These advisers privately described Trump’s path to the White House not as a direct shot but as a series of razor-thin upsets in several much-discussed battlegrounds, as well as unexpected bank shots in blue states. All of it would depend on better-than-expected Republican support nationally, they said.


For Clinton, the focus has been on stoking enthusiasm and turnout in places where Democrats are confident about their campaign infrastructure but concerned that some Democratic voters, particularity minorities, may choose to stay home.

As Trump makes moves into Michigan and Wisconsin, the Clinton campaign and its allies are dubious about whether the Trump campaign will actually be able to move numbers there or ramp up their organization. But they are trying to energize voters in cities, including Detroit and Milwaukee, where her success could depend on a robust urban turnout should Trump attract unexpected working-class support.

The Clinton campaign also recently began spending money on television in Wisconsin for the first time this year, casting the ad buy as a way of bolstering support in a state with a hard-fought Senate race.

Michigan, which Democrats have carried in presidential races since 1992, is a clear test of the strength of Democrats’ blue wall. Much of Obama’s margin came from exceptional turnout in Detroit’s Wayne County; he won it by 382,032 votes, on the strength of black and Muslim turnout that Democrats acknowledge this year is not yet at its Obama-era pace.

Clinton supporters learned nervousness in Michigan in this year’s Democratic primary, when public polls failed to catch a surge by Sen. Bernie Sanders, I-Vt. Some white pockets of the Detroit area that went to sleep on the Michigan-born Romney are visibly more active for Trump.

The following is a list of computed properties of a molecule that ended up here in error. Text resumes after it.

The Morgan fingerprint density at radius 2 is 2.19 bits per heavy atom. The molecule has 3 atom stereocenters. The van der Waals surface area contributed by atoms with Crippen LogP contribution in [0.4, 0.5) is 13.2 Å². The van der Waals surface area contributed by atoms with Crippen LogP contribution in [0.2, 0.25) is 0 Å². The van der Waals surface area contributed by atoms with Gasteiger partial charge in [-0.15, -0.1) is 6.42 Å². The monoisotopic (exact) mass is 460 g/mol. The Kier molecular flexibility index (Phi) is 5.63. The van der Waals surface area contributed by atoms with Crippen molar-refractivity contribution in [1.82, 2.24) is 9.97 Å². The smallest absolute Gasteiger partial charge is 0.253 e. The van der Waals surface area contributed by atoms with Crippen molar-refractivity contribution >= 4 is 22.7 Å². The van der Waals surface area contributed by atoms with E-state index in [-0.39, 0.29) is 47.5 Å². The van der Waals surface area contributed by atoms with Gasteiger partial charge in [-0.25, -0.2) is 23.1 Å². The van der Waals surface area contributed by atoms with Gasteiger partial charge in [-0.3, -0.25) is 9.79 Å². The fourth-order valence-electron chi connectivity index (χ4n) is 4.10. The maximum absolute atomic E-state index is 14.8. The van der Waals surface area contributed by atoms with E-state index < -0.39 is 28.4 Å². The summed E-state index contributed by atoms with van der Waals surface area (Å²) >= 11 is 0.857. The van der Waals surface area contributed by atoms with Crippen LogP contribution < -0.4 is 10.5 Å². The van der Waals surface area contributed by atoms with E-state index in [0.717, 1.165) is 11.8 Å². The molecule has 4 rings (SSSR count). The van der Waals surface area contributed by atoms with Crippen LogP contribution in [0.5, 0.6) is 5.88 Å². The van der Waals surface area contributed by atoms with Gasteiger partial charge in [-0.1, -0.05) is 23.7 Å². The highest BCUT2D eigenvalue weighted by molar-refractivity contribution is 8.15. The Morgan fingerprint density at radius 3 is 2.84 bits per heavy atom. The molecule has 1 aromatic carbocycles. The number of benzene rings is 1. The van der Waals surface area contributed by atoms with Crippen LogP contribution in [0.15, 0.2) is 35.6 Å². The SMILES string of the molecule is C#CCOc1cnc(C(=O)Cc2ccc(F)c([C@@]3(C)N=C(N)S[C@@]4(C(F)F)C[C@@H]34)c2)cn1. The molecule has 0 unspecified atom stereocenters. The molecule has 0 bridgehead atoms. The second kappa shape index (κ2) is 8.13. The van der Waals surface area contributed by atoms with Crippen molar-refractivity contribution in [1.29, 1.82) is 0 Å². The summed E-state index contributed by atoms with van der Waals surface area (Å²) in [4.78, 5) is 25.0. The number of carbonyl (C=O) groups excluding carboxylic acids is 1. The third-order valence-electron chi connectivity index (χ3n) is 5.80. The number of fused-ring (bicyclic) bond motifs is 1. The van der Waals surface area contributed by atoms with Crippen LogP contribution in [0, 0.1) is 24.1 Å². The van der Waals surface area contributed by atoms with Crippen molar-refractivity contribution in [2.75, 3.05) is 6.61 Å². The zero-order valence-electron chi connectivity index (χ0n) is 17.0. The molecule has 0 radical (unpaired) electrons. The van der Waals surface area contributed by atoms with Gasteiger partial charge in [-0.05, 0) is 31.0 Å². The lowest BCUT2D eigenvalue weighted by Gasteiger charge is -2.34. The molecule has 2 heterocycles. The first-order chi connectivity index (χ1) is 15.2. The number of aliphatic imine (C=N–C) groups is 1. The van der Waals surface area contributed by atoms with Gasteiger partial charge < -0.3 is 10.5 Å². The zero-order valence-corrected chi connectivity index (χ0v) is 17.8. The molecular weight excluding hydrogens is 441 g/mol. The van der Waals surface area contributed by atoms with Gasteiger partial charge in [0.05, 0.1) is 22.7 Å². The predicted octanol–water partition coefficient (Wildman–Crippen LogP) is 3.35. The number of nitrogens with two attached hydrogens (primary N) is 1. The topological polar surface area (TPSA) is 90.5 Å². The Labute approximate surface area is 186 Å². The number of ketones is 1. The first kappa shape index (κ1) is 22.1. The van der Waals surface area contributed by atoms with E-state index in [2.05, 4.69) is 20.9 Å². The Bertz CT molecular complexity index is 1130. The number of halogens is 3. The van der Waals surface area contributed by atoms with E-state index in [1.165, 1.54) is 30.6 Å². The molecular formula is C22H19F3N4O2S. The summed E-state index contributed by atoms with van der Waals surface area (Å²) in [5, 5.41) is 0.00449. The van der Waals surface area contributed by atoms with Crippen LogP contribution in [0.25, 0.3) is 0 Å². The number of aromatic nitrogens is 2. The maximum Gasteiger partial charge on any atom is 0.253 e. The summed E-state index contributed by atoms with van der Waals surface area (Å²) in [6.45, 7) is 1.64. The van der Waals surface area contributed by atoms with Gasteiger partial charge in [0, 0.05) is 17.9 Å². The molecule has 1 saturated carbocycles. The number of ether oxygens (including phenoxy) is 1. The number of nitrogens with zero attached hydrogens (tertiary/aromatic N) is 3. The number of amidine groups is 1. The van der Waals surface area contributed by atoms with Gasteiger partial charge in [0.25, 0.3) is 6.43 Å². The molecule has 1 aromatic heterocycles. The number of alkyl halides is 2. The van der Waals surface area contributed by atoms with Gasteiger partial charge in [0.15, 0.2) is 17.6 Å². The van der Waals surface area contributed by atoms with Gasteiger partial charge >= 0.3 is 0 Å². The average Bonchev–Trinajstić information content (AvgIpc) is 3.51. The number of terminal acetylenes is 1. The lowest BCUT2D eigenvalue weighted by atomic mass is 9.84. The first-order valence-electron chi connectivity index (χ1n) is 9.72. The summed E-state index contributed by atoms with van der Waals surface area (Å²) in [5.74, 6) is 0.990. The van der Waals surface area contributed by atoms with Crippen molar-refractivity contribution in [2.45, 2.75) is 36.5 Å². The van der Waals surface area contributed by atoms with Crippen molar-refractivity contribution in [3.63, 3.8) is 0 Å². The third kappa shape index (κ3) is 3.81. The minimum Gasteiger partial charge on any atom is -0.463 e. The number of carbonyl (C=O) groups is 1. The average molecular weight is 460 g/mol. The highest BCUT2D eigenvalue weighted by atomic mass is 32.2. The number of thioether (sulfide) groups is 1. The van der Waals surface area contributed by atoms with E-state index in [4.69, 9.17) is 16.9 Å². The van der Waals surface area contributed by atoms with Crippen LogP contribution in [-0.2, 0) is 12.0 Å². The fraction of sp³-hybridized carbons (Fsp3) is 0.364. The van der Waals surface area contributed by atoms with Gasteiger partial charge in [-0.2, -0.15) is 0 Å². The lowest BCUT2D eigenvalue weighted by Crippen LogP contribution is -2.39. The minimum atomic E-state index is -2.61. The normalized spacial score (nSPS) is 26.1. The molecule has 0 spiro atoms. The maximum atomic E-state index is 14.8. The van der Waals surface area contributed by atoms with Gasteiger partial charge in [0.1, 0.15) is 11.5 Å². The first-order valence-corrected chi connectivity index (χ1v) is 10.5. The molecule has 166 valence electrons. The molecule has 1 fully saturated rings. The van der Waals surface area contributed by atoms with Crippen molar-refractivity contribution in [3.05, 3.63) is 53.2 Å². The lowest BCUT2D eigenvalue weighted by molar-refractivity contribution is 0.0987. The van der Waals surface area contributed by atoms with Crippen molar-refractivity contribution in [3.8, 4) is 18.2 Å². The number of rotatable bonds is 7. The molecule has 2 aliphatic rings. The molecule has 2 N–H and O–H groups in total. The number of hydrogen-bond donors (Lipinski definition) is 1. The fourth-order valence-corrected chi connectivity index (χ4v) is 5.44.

On Sunday at a rally in Taylor, a Detroit suburb, Clinton’s running mate, Sen. Tim Kaine of Virginia, suggested that the bombshell nature of Comey’s letter would end up helping Democratic turnout.

“It’s kind of revved up some enthusiasm, a little bit of righteous anger,” Kaine said.

Clinton is also still trying to expand her own map, making a serious play to flip Arizona, a state the campaign believes she can win.

One Democratic strategist outside of the campaign said that private polling data had begun to show a closer race before Comey’s letter, largely because of Republican voters drifting back into Trump’s fold.

With early voting already underway in most of the contested battlegrounds, Clinton has dispatched an army of surrogates to get out the vote, including pop stars Jay Z, Jennifer Lopez and Katy Perry.

On Tuesday, the president will rally in Columbus, Ohio, and Wednesday he will appear in Raleigh, North Carolina. Stops in Jacksonville, a city where African Americans make up 30 percent of the population, and south Florida, are planned, as are more events headlined by Michelle Obama.

In Nevada, Florida and Colorado – states Obama won – early and absentee turnout has been strong overall and is so far on track to match or exceed 2012 levels, according to available data.

But in Iowa and Ohio, turnout levels have been low. Take Cuyahoga County in Ohio, a Democratic stronghold, where in-person and absentee voting is down by more than 50 percent, compared with a similar period in 2012.